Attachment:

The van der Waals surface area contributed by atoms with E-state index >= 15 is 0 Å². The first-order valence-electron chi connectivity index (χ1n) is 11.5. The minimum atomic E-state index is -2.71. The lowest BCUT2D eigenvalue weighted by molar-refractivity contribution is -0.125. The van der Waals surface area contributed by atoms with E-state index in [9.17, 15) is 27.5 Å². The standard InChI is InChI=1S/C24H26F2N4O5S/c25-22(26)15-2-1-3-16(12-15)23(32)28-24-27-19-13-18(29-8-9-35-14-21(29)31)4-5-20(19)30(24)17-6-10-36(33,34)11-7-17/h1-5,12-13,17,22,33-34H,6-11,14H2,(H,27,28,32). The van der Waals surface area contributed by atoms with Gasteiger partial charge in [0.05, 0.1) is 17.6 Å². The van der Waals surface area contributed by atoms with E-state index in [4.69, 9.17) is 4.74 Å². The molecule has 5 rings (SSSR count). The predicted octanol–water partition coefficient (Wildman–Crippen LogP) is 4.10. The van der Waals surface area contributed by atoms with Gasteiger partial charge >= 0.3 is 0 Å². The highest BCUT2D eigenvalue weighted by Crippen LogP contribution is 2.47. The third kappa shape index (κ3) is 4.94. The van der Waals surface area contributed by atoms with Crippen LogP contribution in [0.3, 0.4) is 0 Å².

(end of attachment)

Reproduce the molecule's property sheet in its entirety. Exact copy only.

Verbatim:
The van der Waals surface area contributed by atoms with E-state index >= 15 is 0 Å². The first-order valence-electron chi connectivity index (χ1n) is 11.5. The minimum atomic E-state index is -2.71. The lowest BCUT2D eigenvalue weighted by molar-refractivity contribution is -0.125. The van der Waals surface area contributed by atoms with E-state index in [9.17, 15) is 27.5 Å². The standard InChI is InChI=1S/C24H26F2N4O5S/c25-22(26)15-2-1-3-16(12-15)23(32)28-24-27-19-13-18(29-8-9-35-14-21(29)31)4-5-20(19)30(24)17-6-10-36(33,34)11-7-17/h1-5,12-13,17,22,33-34H,6-11,14H2,(H,27,28,32). The van der Waals surface area contributed by atoms with Gasteiger partial charge in [0.05, 0.1) is 17.6 Å². The van der Waals surface area contributed by atoms with E-state index in [4.69, 9.17) is 4.74 Å². The molecule has 5 rings (SSSR count). The predicted octanol–water partition coefficient (Wildman–Crippen LogP) is 4.10. The van der Waals surface area contributed by atoms with Gasteiger partial charge >= 0.3 is 0 Å². The highest BCUT2D eigenvalue weighted by Crippen LogP contribution is 2.47. The third kappa shape index (κ3) is 4.94. The van der Waals surface area contributed by atoms with Crippen LogP contribution in [0.3, 0.4) is 0 Å².